The American Century family of funds has put up a Web page on y2k. On it, investors learn that the fund will have y2k under control.
The fund will be ready to test -- let's hear it! -- at the end of 1998! To which we now repeat to ourselves, "Lawyers be praised. Lawyers be praised."
Notice this phrase: ". . . American Century believes that no company can ever be completely insulated from the potential adverse effects of the change in the century on computer programs and systems. . . ."
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Q. What is American Century doing to get its computers ready for the Year 2000?
A. We have a huge effort underway to prepare the companyís computer systems for the Year 2000. Within our organization, over 50 people are working to make all of our systems Year 2000 compliant. The majority of the team is comprised of information technology professionals.
Also, we have selected an outside Year 2000 software firm to help us with this effort.
Q. How far are you in the process? What's next?
A. We have completed the assessment stage and are now beginning the renovation stage. The Year 2000 team has identified systems throughout the organization that will require upgrading and is preparing to reprogram them. After that, the team will test and implement programming "fixes".
Q. How long will this take?
A. This should take the remainder of 1998. Right now, itís our desire to have every critical system Year 2000 compliant by the end of 1998, a full year ahead of time.
Q. How can I be assured that my dividend payments will not be affected in January 2000?
A. Throughout 1998 and 1999, we will test all our systems, including those involved in dividend payments, to verify the accuracy of dividend calculations. . . .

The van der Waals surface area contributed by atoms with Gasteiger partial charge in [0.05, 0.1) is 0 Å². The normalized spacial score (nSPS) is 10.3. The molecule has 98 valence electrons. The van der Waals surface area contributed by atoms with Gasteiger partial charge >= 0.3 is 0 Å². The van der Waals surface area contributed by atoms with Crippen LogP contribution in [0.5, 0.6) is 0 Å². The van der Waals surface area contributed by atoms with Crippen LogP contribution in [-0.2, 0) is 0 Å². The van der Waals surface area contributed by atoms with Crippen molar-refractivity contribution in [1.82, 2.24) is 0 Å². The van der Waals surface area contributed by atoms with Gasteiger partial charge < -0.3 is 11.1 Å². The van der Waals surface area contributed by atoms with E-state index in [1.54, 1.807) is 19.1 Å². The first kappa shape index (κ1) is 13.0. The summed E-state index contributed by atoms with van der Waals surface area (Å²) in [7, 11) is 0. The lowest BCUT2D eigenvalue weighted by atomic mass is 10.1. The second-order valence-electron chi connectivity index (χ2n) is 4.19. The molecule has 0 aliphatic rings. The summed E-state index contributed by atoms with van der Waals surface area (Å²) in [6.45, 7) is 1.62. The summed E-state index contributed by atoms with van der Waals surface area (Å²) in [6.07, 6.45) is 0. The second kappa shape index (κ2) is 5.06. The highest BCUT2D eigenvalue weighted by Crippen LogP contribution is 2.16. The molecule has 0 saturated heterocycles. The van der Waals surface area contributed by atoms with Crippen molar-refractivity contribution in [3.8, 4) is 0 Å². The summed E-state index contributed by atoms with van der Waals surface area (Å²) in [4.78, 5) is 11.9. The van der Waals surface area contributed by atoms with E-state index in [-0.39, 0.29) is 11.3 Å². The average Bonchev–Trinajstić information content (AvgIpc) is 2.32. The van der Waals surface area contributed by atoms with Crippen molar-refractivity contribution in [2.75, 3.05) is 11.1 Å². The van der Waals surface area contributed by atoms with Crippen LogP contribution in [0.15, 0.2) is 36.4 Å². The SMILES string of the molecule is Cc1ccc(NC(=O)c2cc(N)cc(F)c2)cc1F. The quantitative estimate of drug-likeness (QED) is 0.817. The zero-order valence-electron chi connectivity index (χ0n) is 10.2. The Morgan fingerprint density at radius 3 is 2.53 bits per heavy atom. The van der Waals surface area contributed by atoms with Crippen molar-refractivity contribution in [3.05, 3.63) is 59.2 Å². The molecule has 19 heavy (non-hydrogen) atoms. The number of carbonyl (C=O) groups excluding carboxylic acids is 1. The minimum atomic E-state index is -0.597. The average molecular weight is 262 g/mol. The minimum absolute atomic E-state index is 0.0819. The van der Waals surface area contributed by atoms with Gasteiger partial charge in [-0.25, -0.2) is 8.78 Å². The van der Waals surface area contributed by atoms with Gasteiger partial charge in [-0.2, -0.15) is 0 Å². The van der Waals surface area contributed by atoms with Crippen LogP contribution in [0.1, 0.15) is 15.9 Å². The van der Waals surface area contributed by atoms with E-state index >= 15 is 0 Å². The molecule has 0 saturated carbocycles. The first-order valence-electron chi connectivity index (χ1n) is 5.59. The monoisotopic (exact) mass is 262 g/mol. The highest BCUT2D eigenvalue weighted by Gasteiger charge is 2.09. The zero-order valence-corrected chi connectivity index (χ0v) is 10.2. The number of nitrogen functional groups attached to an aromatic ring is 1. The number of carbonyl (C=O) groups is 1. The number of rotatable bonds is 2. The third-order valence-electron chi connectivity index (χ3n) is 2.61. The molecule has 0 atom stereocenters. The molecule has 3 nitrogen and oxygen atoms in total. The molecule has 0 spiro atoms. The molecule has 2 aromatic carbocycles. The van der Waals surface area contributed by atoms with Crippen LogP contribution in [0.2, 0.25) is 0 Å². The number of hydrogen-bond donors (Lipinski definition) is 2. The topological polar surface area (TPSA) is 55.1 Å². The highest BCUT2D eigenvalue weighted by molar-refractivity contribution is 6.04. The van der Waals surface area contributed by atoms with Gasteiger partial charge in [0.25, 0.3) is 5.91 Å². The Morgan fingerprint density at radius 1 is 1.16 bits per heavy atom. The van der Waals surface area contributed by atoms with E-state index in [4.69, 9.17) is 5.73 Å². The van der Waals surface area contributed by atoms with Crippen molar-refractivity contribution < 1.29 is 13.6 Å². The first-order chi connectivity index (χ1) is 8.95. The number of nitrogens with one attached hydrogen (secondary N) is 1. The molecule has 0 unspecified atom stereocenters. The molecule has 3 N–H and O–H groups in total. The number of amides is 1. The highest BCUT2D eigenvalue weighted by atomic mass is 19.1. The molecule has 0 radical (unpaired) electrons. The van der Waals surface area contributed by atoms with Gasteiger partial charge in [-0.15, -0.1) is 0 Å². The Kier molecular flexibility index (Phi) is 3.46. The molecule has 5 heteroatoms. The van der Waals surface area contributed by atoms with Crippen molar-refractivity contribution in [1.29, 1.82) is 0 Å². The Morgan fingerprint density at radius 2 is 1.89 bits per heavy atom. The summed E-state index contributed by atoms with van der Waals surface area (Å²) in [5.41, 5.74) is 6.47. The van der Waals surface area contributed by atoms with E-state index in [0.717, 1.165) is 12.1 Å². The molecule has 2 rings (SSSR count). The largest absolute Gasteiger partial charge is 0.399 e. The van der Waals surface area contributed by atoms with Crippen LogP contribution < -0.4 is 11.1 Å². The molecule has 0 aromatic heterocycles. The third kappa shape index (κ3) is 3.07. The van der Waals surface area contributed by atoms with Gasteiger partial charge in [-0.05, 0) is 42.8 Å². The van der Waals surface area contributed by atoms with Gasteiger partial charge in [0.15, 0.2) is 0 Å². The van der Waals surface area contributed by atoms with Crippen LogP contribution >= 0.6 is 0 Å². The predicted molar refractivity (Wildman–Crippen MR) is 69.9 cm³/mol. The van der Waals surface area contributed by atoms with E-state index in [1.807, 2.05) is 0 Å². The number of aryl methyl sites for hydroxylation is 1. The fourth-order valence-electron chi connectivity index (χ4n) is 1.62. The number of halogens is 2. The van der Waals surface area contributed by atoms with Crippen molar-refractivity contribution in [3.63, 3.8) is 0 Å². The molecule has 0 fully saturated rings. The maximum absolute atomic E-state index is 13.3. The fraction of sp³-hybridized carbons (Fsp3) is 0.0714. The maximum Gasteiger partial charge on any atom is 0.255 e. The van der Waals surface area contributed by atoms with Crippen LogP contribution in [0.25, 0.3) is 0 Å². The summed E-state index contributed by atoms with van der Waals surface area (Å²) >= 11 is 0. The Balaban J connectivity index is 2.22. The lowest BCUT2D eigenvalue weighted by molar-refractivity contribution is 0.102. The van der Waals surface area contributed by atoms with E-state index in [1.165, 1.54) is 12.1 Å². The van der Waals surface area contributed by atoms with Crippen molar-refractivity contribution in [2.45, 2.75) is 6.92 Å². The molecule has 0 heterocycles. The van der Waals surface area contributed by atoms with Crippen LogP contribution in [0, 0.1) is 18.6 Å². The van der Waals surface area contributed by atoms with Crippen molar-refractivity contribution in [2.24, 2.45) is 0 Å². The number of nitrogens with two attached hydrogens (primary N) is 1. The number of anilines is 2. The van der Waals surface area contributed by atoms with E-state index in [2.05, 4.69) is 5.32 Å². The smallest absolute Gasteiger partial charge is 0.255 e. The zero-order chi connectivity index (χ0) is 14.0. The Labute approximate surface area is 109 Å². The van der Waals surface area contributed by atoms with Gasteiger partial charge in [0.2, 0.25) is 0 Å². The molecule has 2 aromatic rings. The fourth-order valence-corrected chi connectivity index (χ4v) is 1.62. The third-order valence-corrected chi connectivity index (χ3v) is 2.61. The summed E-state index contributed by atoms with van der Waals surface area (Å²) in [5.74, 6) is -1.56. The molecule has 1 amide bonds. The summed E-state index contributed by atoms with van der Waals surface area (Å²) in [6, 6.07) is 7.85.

Q. What happens if your systems aren't updated by the year 2000?
A. We donít expect that to be an issue. Our plan calls for all work on critical systems to be completed by the end of 1998, giving us a full year to completely validate our systems and test with our business partners. However, there could be unforeseen problems which prevent our systems from being 100% Year 2000 compliant at the turn of the century. For example, we may not be able to correct or avoid errors caused by systems or data provided by third parties. While American Century believes that no company can ever be completely insulated from the potential adverse effects of the change in the century on computer programs and systems, American Century is taking commercially reasonable steps to reach its goal of having its critical computer systems Year 2000 compliant by the end of 1998. . . .
Q. How will I know about the status of your systems or if there is cause for alarm?
A. We are committed to keeping our investors, business partners, vendors and employees updated on our progress. Take a look at
The Millenium Bug for an overview of the problem. You will see more information regarding Year 2000 in future issues of Investor Perspective. We will continue to provide periodic updates on this issue.